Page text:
Arnie WeissmannWelcome back from your Fourth of July holiday. You watched fireworks. You overate. You got sunburned. You counted our nations blessings. You were on vacation, your heart light. But today, back to work. Your assignment: Figure out why the travel industry works so hard to restrict free enterprise.

Not the government, mind you, but the industry itself.

Though the principles of capitalism are not enshrined in our Constitution, that document gives us incredible latitude to experiment with business models and even, it turns out, work against our best long-term interests, if were so inclined.

The industry, in ways large and small, has embraced the opportunity to indulge in futile, if not self-defeating, activity.

The activity is inspired by fear. And the biggest perceived threat to both suppliers and small distributors is the emergence of large distributors.

Every time that mom-and-pop travel agents shop at Home Depot, they know the twin feelings of pleasure and guilt as they marvel at their savings and recognize that their shopping preferences helped put their former neighbor in the strip mall, the small hardware store, out of business.

Cruise executives and tour operators feel a bit of a chill as they walk the aisles. They look on the shelves and think about the paint manufacturers and toolmakers who were wrestled to the ground and told exactly how to package their products and how much they could charge for the honor of selling through Home Depot.

In travel, its the online intermediaries who are perceived to be the threat. Travel suppliers have come up with two main strategies to defend themselves against the rising power of large distributors, and small distributors have rushed to support them in their attempts.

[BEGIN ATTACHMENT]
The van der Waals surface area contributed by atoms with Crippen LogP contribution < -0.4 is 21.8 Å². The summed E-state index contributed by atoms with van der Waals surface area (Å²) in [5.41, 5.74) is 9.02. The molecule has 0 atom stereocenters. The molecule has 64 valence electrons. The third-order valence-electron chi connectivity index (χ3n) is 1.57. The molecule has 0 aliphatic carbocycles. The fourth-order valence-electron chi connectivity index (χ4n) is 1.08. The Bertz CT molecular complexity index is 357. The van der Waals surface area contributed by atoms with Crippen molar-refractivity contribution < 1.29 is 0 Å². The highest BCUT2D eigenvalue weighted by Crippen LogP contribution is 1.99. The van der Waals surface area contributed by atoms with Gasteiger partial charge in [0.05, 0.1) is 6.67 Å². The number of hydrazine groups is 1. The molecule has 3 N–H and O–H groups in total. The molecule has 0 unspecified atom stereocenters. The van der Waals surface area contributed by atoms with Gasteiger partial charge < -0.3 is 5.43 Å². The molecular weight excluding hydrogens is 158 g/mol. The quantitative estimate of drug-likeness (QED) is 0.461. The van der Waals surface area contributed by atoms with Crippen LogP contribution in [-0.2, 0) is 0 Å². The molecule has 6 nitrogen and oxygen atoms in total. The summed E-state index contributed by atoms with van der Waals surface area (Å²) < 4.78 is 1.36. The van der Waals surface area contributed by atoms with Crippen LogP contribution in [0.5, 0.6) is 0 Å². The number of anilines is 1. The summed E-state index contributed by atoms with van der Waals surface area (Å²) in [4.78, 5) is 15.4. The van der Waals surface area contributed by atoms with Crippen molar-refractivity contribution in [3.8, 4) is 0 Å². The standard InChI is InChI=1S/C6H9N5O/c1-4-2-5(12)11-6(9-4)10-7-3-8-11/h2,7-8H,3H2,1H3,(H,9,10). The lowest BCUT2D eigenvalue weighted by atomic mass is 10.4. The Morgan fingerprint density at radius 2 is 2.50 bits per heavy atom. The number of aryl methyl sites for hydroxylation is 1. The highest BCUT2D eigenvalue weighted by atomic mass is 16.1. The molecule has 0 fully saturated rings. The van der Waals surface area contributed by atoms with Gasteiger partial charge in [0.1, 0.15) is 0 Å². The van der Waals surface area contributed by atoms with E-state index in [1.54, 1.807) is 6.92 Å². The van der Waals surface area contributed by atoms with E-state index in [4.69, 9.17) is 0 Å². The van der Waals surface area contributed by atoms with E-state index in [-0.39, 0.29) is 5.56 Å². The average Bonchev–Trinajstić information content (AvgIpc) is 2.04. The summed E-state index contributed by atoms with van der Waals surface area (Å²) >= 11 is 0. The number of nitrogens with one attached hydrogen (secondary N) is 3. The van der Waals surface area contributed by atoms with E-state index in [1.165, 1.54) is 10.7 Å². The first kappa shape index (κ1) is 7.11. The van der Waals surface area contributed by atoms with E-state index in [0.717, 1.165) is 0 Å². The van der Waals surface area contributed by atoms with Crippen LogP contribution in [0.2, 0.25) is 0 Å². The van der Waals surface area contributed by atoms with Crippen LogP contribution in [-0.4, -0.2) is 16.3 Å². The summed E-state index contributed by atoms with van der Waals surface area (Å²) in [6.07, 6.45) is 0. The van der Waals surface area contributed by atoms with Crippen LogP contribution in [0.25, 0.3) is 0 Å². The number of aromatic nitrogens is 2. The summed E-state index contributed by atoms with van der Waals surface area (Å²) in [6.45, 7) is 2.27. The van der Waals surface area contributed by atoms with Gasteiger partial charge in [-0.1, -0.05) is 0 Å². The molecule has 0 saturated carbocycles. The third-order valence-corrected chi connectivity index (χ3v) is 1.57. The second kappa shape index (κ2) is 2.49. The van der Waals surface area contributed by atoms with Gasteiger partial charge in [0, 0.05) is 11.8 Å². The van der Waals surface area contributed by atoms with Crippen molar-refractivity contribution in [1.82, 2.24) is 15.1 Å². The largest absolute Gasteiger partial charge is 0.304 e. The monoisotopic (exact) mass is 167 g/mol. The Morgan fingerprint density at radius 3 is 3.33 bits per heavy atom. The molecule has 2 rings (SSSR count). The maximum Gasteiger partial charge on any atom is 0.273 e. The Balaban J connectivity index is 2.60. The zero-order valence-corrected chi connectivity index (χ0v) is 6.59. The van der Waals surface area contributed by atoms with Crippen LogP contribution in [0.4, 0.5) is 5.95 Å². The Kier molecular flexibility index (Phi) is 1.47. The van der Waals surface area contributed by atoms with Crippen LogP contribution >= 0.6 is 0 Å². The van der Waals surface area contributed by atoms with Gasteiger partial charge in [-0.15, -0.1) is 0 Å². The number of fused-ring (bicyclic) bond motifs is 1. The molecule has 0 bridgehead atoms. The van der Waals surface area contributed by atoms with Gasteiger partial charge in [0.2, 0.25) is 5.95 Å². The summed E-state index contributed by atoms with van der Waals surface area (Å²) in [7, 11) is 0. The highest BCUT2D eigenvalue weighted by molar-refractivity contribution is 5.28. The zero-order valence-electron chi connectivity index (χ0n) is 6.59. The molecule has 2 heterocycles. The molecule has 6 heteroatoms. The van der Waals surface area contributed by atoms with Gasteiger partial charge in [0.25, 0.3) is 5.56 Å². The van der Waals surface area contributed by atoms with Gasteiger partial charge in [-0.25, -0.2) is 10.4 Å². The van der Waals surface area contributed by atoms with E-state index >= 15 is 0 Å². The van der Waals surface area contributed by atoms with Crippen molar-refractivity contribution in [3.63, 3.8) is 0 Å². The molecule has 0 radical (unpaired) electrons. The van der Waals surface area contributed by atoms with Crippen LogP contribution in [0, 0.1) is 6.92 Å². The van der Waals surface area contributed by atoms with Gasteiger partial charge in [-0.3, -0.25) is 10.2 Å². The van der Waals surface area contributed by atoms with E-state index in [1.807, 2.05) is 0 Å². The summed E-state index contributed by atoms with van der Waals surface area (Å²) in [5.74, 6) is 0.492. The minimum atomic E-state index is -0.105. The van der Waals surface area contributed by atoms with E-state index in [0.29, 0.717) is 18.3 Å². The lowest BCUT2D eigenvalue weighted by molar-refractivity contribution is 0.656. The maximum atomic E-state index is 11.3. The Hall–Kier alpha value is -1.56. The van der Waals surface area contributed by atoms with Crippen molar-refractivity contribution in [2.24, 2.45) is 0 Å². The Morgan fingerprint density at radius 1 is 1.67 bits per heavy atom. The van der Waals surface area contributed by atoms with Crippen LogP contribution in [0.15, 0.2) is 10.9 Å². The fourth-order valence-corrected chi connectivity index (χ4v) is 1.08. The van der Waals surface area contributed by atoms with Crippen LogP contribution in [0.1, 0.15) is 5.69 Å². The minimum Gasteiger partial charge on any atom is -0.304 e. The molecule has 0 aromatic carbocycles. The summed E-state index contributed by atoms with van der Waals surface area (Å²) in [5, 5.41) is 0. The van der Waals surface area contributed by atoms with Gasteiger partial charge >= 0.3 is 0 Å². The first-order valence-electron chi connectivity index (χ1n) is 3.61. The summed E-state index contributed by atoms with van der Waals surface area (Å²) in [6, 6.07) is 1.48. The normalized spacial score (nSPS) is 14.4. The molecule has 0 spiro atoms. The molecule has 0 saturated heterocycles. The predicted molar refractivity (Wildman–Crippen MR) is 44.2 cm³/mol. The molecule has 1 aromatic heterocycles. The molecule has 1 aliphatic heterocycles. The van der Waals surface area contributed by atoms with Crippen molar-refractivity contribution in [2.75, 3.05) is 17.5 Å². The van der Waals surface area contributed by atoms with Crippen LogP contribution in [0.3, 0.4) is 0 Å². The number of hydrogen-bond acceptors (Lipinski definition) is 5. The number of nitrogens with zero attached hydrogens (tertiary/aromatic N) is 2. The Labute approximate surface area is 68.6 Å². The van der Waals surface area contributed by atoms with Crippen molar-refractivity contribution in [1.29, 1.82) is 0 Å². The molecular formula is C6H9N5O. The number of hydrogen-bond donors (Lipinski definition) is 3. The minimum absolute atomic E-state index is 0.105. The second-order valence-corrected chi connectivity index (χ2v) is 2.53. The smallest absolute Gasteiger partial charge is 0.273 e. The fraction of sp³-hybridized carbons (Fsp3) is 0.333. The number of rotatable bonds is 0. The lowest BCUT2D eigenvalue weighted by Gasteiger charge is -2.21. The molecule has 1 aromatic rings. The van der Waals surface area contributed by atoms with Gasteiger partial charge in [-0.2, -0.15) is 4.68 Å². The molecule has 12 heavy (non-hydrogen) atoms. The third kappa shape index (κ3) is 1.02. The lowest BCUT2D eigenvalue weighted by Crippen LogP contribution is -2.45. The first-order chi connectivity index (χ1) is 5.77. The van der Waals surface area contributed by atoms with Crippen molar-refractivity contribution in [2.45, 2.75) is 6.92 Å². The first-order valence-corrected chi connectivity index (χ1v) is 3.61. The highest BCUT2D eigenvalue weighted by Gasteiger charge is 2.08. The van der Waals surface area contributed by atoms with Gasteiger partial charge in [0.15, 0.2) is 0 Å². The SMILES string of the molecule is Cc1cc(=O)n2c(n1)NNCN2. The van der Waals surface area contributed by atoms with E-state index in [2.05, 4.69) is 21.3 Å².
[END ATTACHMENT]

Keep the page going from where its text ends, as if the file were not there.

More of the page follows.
The first strategy is the concept of the level playing field that restricts a distributors ability to lower prices. Not only is this anti-capitalist, its anti-Darwinian.

All distributors have not evolved equally. Some have figured out how to create efficiencies that others have not figured out, and hoped to enrich themselves by passing along some savings to consumers.

Under the banner of brand protection, some suppliers are saying, No, you may not give away your own money as an enticement for people to buy from you. That money once belonged to us. Passing along efficiencies will not be tolerated.

The other strategy to prevent consolidated power among distributors is to try to manipulate access to preferred pricing and override levels so that large distributors -- the ones that sell them the best -are not only not incented, theyre disadvantaged.

Princess Cruises, to its credit, has not issued level-playing-field rules, but has done something equally confounding -- it has taken away its best pricing, the iExcel rate, from its best producers, notable among them Travelocity, Expedia and National Leisure Group. (iExcel apparently is shorthand for I excel at not selling Princess cruises in high enough volume.)

Ironically, NLG can access iExcel rates for its wholly-owned home-agent brands, CruiseOne and Cruises Inc., but not for its higher volume brands.

Perhaps NLG, Travelocity and Expedia should rent studio apartments near their corporate headquarters, install a home agent in each and redirect all their Princess business to these subsidiaries.

All of these strategies are designed to fragment distribution. That may be a legitimate long-term goal, but if a by-product of the strategy is that market efficiencies must be suppressed, it will fail.

And the brand protection argument sounds logical at first, but doesnt really stand up to inspection. If a brand wants to maintain a certain price level in a marketplace where efficiencies bring prices down, the company can always just raise the price.

That is, of course, unless a competitor decides to leave the price for a similar product just where it is. Then youve got a competitive situation that brings to bear all the positive forces of capitalism, the ones that result in improved products, lower prices, and, in all likelihood, the expansion of the flow of dollars into the travel industry as a whole.

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